Only doing all-out efforts isn’t the key to getting faster. Athletes can get faster with a structured training plan that develops multiple energy systems and promotes long term adaptation.

For more training tips check out Ask a Cycling Coach Ep 251.



You Shouldn’t Just Do All-Out Efforts All the Time

While all-out efforts have their place in a well-structured training plan, athletes shouldn’t just do max-effort repeats. Making these efforts your primary form of intensity doesn’t sustain adaptation over a prolonged period of time or train all the necessary energy systems. Eventually, an athlete will experience diluted stimulation and their performance will plateau. Athletes need to train multiple energy systems and build on their progress over time before they integrate all-out efforts into their training.

Diluted Stimulation

When all-out efforts are your primary form of training, over time, you’ll experience diluted stimulation. Diluted stimulation happens when you place too much emphasis on one power zone and it progressively becomes more difficult to stimulate adaptation in that specific energy system. To continue progressing, athletes have to add more and more time spent training, with less and less reward. The adaptation achieved is ultimately not proportionate to the amount of training and work demanded of an athlete.

This doesn’t just include hard efforts. Spending all your time in any one zone isn’t productive. The more adapted you become at any given type of training, the more stimulus it requires to further that adaptation. This is why athletes need to complete workouts in a range of zones and work on training multiple energy systems.

Energy Systems

Athletes need to develop and reinforce multiple energy systems in order to fine-tune the fitness and power they might need in a race. Max effort intervals really only train one energy system, which prevents athletes from developing the fitness range they need to be successful in any type of event.

This is why we emphasize the importance of training and improving different energy systems. Athletes can promote more physical adaptation across the spectrum by progressing through different levels of intensity at the right time. Your training plan will progressively integrate intensity as your fitness and training builds.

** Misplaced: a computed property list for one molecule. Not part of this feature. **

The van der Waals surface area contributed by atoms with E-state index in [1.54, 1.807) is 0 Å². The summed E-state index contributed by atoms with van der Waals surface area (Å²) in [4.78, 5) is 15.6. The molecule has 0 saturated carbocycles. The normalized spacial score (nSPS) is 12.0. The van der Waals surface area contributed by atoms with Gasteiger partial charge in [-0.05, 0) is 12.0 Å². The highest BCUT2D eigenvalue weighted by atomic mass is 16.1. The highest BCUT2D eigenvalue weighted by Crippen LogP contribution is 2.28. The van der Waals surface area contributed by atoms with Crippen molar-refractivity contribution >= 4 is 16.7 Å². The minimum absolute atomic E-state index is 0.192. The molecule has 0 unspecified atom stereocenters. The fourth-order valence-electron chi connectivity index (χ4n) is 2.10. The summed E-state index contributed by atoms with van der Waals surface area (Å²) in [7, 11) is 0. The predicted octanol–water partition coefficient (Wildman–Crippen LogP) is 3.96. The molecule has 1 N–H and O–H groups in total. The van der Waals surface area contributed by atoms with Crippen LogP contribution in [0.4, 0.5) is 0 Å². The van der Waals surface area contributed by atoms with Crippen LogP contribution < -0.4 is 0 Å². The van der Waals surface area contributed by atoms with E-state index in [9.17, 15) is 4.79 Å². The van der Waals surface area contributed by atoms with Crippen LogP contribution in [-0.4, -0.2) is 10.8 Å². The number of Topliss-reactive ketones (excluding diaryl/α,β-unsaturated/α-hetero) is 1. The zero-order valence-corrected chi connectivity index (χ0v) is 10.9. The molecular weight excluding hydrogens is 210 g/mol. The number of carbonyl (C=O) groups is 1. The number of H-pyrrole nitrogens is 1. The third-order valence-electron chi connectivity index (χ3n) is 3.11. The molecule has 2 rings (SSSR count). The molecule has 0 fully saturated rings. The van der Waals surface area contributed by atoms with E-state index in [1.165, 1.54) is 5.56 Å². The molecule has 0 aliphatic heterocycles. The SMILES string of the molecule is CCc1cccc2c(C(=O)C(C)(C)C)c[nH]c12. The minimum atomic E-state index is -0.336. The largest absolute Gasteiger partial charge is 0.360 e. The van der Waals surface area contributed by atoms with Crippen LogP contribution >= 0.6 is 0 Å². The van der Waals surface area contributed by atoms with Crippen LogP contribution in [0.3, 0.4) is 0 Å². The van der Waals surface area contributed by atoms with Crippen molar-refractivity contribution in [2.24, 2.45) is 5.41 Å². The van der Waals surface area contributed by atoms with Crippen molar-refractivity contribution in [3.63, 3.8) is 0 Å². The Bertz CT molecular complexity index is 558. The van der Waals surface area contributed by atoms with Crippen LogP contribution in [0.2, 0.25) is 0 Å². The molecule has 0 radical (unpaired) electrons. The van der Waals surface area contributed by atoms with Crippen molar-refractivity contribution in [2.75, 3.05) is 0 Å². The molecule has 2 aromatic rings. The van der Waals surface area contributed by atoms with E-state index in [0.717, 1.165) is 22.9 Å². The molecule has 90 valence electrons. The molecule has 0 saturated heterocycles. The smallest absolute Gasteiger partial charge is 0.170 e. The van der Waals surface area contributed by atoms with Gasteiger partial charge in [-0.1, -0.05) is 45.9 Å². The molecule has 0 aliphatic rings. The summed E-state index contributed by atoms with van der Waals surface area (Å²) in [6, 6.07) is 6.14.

Base, Build, and Specialty

Athletes can find this type of structure in a Base, Build and Specialty progression. Base, Build and Specialty are structured to stimulate different energy systems efficiently and effectively. In the Base phase, athletes train the energy systems used to establish endurance and aerobic fitness. As athletes progress through the training plan and work through the Build phase their workouts will become increasingly more specific to the type of racing that they do. Finally, the Speciality phase sharpens your fitness for race day, while shedding fatigue. That way, you’ll be in top form for when it counts.

The Time For All-Out Efforts

That’s not to say that workouts with race-specific intensity don’t have their place in a training plan. When you reach the Specialty phase you will refine your power with workouts and intervals that incorporate race like intensity. This intensity will be specific to your discipline of racing so that your power is refined for the demands of your discipline.

This is the time to benefit from workouts max-effort repeats. You’ve spent weeks and months beforehand, training different energy systems and building the foundation needed in those energy systems to refine your racing energy system. 

Trust The Process

As you get faster, it can be tempting to go outside and put your fitness to the test. While those all-out workouts might seem productive, they aren’t beneficial for the longevity of your progression. Save it for race day, Ramp tests, and the Specialty phase, and focus on investing in the progression of your energy systems now.

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Meghan Kelley

Meghan Kelley is a writer, XC MTB racer and trail enthusiast. Her years spent racing XC and working at TrainerRoad has translated to a passion for all things cycling.